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Winter Safety Tips From LAFD

on January 12, 2019 - 8:44am
By BENJAMIN STONE
EMS Division Chief
Los Alamos Fire Department

Winter storms can cause a community to see an increase in car accidents, falls, hypothermia, frostbite, carbon monoxide poisoning and heart attacks from overexertion. Storms bring extreme cold, freezing rain, snow, ice, and high winds. As we recently experienced, winter storms can last for several days, cause havoc on heat, power and communication services, but they also place our community members at higher risk.

Here are some tips to remember:

Prepare now!

  • Know your area’s risk for winter storms.

McQuiston: The Cold Hard Facts About Ice Dams

on January 12, 2019 - 7:48am

By ALLEN MCQUISTON
The Jemez Agency


The winter months are here and the potential for claims resulting from ice dams are on the rise. While most of the damage caused by a winter storm is immediate, ice dams losses usually don’t occur until several days after.

Just what is an ice dam? As the heat from inside your house rises and melts the snow on your roof, the water will flow down the slope until it reaches a portion of your roof where the temperature is freezing. The water will refreeze and a ridge of ice will form.

Water collects behind the ice dam until it finds openings in your roof where it

Head2Head: The Currents Of Populism And Pluralism

on January 11, 2019 - 7:03pm
By BONNIE J. GORDON
Los Alamos Daily Post

The term “populism” is a vague and contested term that has been used in reference to a diverse variety of things. Populism can generally be defined as opposition of “the people” to a social elite.

The term originated with the People’s Party, active in the 19th century American Midwest. Its platform included calling for the nationalization of railways, the banning of strikebreakers, support for small farmers and so on.

The party gained representation in several state legislatures during the 1890s but was not powerful

This Week At The Reel Deal Theater

on January 10, 2019 - 11:00am

Weekly Fishing Report Jan. 9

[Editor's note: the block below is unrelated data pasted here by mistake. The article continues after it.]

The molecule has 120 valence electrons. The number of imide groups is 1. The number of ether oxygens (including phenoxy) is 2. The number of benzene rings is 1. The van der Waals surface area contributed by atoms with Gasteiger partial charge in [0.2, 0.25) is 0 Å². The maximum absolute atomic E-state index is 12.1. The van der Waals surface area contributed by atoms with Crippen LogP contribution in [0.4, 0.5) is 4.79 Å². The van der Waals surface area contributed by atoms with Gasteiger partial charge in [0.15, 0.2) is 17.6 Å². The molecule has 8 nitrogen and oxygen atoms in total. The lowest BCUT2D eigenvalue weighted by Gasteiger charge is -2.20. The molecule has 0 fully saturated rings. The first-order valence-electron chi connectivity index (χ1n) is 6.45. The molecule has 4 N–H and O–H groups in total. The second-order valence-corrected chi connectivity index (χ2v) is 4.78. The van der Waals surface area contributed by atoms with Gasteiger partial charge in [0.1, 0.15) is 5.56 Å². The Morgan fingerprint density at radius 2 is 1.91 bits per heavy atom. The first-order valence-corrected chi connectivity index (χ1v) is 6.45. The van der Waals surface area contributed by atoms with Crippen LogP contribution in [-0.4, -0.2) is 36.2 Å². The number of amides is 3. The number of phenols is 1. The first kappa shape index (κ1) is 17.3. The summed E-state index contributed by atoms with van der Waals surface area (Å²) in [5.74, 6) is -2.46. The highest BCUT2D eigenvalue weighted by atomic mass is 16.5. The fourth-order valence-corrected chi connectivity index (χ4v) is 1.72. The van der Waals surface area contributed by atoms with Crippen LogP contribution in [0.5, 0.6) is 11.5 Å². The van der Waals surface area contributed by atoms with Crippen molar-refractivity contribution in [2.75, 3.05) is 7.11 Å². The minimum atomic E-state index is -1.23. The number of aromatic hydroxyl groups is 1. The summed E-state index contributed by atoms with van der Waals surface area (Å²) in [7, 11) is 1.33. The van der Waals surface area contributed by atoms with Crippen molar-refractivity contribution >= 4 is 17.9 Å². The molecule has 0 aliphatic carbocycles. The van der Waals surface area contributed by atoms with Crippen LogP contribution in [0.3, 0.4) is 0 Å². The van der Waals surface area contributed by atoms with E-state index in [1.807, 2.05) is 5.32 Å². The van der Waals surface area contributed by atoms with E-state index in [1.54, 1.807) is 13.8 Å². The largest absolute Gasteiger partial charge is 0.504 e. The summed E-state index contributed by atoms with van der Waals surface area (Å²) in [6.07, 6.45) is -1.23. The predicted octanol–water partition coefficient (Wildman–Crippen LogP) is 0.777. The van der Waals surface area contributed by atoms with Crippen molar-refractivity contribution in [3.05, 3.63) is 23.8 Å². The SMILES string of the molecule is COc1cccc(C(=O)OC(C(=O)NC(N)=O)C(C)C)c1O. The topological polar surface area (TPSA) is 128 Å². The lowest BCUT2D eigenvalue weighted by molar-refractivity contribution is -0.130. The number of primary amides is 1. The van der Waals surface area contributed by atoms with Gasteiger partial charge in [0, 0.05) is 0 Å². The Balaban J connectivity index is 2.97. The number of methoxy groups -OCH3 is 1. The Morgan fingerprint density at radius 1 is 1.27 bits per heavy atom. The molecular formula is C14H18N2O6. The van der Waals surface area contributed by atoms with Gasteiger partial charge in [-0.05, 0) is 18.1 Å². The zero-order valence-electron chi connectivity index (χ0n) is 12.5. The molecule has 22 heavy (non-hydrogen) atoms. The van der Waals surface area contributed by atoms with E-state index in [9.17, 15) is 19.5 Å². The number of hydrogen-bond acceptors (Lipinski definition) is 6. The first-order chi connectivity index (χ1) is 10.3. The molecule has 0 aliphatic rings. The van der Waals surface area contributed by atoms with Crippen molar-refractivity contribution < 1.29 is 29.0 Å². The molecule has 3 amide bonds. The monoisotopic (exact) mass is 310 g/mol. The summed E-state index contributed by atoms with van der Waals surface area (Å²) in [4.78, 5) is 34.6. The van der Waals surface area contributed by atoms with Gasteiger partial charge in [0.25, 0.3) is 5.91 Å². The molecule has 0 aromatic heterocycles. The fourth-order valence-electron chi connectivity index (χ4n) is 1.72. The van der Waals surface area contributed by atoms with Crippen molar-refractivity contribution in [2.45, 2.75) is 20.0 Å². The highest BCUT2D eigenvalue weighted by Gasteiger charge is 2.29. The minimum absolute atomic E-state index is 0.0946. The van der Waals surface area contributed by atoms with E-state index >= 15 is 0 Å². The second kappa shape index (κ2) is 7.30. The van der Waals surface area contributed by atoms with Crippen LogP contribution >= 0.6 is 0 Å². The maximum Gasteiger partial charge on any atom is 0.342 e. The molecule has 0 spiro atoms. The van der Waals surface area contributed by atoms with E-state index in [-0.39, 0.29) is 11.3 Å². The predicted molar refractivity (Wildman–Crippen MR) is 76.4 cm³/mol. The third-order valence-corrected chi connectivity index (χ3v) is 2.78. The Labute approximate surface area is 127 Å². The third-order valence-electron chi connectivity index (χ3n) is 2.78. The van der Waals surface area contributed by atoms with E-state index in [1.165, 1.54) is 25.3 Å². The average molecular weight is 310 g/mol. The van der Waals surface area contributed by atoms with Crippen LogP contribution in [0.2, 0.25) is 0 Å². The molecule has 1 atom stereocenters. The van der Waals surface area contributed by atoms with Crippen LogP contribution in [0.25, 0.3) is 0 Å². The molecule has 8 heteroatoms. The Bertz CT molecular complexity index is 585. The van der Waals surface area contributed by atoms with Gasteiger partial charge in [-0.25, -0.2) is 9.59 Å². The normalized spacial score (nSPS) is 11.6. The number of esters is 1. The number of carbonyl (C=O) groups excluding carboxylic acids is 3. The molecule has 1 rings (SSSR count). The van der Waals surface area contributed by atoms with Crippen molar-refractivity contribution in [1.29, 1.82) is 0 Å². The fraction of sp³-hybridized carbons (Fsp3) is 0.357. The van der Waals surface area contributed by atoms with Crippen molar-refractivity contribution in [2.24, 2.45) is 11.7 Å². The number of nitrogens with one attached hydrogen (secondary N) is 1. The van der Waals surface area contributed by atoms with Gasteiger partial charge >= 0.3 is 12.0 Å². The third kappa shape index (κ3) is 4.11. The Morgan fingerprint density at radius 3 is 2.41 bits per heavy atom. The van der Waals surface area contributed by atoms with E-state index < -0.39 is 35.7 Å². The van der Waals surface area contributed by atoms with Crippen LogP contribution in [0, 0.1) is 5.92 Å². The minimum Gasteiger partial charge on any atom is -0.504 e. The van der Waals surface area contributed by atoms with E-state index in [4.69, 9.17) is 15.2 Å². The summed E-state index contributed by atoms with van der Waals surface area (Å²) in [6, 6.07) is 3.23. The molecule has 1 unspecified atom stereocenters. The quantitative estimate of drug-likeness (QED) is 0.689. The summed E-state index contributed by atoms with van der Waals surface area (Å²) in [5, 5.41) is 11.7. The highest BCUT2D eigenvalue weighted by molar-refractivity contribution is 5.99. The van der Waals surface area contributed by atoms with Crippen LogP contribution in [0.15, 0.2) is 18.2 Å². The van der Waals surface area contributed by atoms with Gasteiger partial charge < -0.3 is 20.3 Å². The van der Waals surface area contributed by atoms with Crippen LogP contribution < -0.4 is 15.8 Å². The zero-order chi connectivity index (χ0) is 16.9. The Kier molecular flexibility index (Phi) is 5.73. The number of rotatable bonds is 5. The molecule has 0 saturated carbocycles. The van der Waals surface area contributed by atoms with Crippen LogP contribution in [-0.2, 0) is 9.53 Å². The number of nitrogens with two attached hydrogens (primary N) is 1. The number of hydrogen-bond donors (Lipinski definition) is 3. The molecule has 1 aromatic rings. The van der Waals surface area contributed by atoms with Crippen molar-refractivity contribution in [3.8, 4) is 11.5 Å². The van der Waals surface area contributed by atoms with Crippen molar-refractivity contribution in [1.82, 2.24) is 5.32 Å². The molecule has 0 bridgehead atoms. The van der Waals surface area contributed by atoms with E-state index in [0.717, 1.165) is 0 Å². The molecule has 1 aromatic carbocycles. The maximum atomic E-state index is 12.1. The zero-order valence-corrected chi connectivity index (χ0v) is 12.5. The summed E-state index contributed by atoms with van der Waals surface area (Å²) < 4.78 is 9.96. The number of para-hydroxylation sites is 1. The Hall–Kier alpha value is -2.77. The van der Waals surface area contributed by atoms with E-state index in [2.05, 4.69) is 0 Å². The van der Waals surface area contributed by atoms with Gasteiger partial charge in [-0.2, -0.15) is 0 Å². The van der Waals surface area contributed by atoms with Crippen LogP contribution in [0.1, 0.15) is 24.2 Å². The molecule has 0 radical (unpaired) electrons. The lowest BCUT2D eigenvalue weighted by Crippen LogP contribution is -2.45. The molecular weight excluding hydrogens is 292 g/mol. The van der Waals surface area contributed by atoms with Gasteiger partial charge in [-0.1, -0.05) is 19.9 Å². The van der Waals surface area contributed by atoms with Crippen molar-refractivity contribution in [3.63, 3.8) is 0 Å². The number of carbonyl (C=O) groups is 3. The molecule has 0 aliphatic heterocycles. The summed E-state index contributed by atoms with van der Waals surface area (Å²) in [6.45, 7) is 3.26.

on January 9, 2019 - 9:05am
By GEORGE MORSE
Los Alamos Daily Post
Sports And Outdoors
 
After three back-to-back winter storms that brought cold temperatures and significant snowfall to the mountains and watersheds of Northern New Mexico last week, the numbers for our snowpack are looking good.
 
The numbers look particularly good when compared to this time last year during which precipitation was well below normal. Last year at this time, the overall precipitation across the state was just 22-percent of normal. This year, they are 104-percent of normal.
 
As good as this sounds, we will need a lot more snow to

Home Country: Just Doc And Old Tom

on January 8, 2019 - 2:41pm
Home Country
By SLIM RANDLES
 
It was strange, Doc thought. All these years. All these people. It still hurts.
 
Old Tom had died around midnight, and Doc didn’t get more than an hour’s sleep since then. Just before he went, Tom reached out and gripped Doc’s hand and thanked him for everything. He was smiling when he went.
 
Somehow that made it worse for Doc than just having death bring a pleasant new start for someone in pain and agony. Doc hadn’t been able to patch him up this time.

Cinema Cindy Reviews ‘Green Book’

on January 8, 2019 - 2:07pm
By CYNTHIA BIDDLECOMB
Los Alamos

“Green Book” is truly one of the best films of last year. Performances by Viggo Mortenson (who gained weight for this role) and (a very elegant) Mahershala Ali are clearly worthy of nominations for the Oscar.

In fact, both men were nominated for Golden Globes; Ali won for Best Performance by an Actor in a Supporting Role. At the Golden Globes, the screenplay for Green Book took top honors, and the film itself was awarded Best Motion Picture – Musical or Comedy. 

The movie is based on a true story.

Finance New Mexico: Predictive Analytics Isn’t Just For The Big Guys

on January 7, 2019 - 8:00pm

Courtesy/FNM
 
By SANDY NELSON
Finance New Mexico

Predicting consumer behavior can be an obsession for businesses, no matter what their size. Big corporations dedicate entire departments to divining what people will want next so they can be first to offer it, and they invest massive amounts of money into predictive analytics—the mining of massive sets of data for patterns and trends in hopes of giving businesses a competitive edge by helping them predict the future.

Smaller businesses typically don’t have the means or need to invest in the sophisticated types of data crunching that their

Fr. Glenn: Given An Epiphany

on January 6, 2019 - 5:40am
By Rev. Glenn Jones
Immaculate Heart of Mary Catholic Church
Los Alamos